Separating content ads and search ads into separate Google AdWords campaigns has the added benefit of clarifying the statistics Google provides. Consider this example when looking at the stats for two ad groups (AG #1 and AG #2) at the campaign level (combining separate campaign reports into one for comparison):




Ad Group Clicks Impr. CTR Avg. CPC Cost Avg. Pos
AG #1 1,550 103,785 1.4% $0.06 $92.89 7.8
AG #2 84 12,033 0.6% $0.16 $13.19 5.0

Keep in mind that Google determines the position of the ads based on a combination of the CPC (cost per click) bid and the CTR (click through rate). Examining the CTR is crucial to assessing how well an ad group is performing. Looking at these two ad groups it appears as though AG #2 is performing poorly when compared to AG #1. Since Google does not factor in the CTR of content ads when calculating the ranking of an ad for placement in search, this is misleading. Looking at the Google statistics at the ad group level reveals the confusion caused by mixing search ads and content ads in the same campaign:

AG #1 Clicks Impr. CTR Avg. CPC Cost Avg. Pos
Search Total 1,550 103,785 1.4% $0.06 $92.89 7.8
Content Total 0 0 - - - -

AG #2 Clicks Impr. CTR Avg. CPC Cost Avg. Pos
Search Total 81   5,993 1.3% $0.16 $12.68 5.9
Content Total 3   6,040 0.0% $0.17 $0.51 4.1

The CTR used by Google to calculate the search ad ranking for AG #2 is, in fact, 1.3% and not the 0.6% value seen when reviewing the campaign level report.

Combining the two types of ads means the CTR shown at that level is useless. Note that these are not fictitious reports. These are actual reports where only the ad group names have been altered.

In this case, the content ads are performing rather poorly and this skews the combined CTR that Google reports at the campaign level.

Also, suppose you're aiming to keep your ads in the top 5 spots for search results. Scanning the campaign report for the campaign that includes AG #2, you'd see the average position of 5.0 and leave the ad group intact. This, again, is misleading. Digging into the ad group report shows the search position is 5.9, not in the top 5. Clearly, separating content ads from search ads aids with interpreting the stats provided.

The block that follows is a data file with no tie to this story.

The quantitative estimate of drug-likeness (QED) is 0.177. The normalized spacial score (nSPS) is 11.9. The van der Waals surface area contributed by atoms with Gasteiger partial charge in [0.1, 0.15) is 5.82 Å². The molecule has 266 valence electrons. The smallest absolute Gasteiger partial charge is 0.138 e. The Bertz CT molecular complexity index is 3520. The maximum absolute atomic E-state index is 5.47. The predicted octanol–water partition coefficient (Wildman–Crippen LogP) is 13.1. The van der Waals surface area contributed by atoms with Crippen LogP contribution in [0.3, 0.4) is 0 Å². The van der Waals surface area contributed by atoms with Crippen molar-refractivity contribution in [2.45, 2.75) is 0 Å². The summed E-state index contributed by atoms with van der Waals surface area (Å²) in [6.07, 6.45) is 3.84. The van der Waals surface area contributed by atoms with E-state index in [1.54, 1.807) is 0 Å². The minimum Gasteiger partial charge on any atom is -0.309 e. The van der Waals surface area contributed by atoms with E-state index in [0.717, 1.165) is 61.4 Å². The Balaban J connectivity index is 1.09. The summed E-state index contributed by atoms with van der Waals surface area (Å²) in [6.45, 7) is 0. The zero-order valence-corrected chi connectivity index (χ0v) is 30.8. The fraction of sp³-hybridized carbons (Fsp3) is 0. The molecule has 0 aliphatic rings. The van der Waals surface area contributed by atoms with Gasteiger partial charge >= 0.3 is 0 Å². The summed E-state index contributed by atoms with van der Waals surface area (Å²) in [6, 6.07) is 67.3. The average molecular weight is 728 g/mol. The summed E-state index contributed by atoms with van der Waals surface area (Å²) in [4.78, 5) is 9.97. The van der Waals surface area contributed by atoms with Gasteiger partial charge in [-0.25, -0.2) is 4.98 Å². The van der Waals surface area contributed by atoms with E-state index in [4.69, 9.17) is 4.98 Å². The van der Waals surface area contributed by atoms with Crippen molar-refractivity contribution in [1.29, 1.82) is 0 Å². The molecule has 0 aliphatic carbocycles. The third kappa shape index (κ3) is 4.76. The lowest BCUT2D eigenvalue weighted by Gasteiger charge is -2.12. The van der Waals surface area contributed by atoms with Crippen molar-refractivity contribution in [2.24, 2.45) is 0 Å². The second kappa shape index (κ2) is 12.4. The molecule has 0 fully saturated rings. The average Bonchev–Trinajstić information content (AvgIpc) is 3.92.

Plus, if you increased the bids to regain a top 5 listing, you'd be increasing your bids for content placement, as well. You might be content (no pun intended) with the 4.1 position for the content ad, so now you're paying more money when you don't need to. You have less control when combining ad types. Separating them into disparate campaigns provides control over bids, ad copy, keyword lists, makes the stats more clear and will, ultimately,

There's one other factor to consider: Google has introduced a "negative site feature" which only applies to campaigns opted into their content network. Because so many content ads do perform poorly, it's crucial to weed out content sites that do not work for your ads. Track Google content ad hits to your site and add those that don't perform well to the "Campaign Negative Sites" list for your content campaign.

When creating new Google AdWords advertising campaigns, take the time to create separate ad campaigns for content ads and search ads. For existing, combined ad campaigns, it's worth taking the time to replicate a campaign and set one for the content network and the other for the search network. You'll save time and money in the long run!

Discuss this article in the Small Business Ideas forum.
August 9, 2005

Richard Ball founded Apogee Web Consulting LLC, a full service search engine marketing firm, to help businesses succeed on the internet. Apogee Web Consulting provides strategic internet marketing services including pay per click advertising, search engine optimization and shopping search engine submission. All search engine marketing services begin with a foundation of keyword research and web log analysis. Use the company's free search engine marketing tools.

Prior to starting Apogee Web Consulting, Richard was a software developer for America Online. He has a degree in Aeronautics and Astronautics from MIT.

Search Engine Guide > Richard Ball > Mastering Google AdWords Marketing: Contextual Advertising - Part 2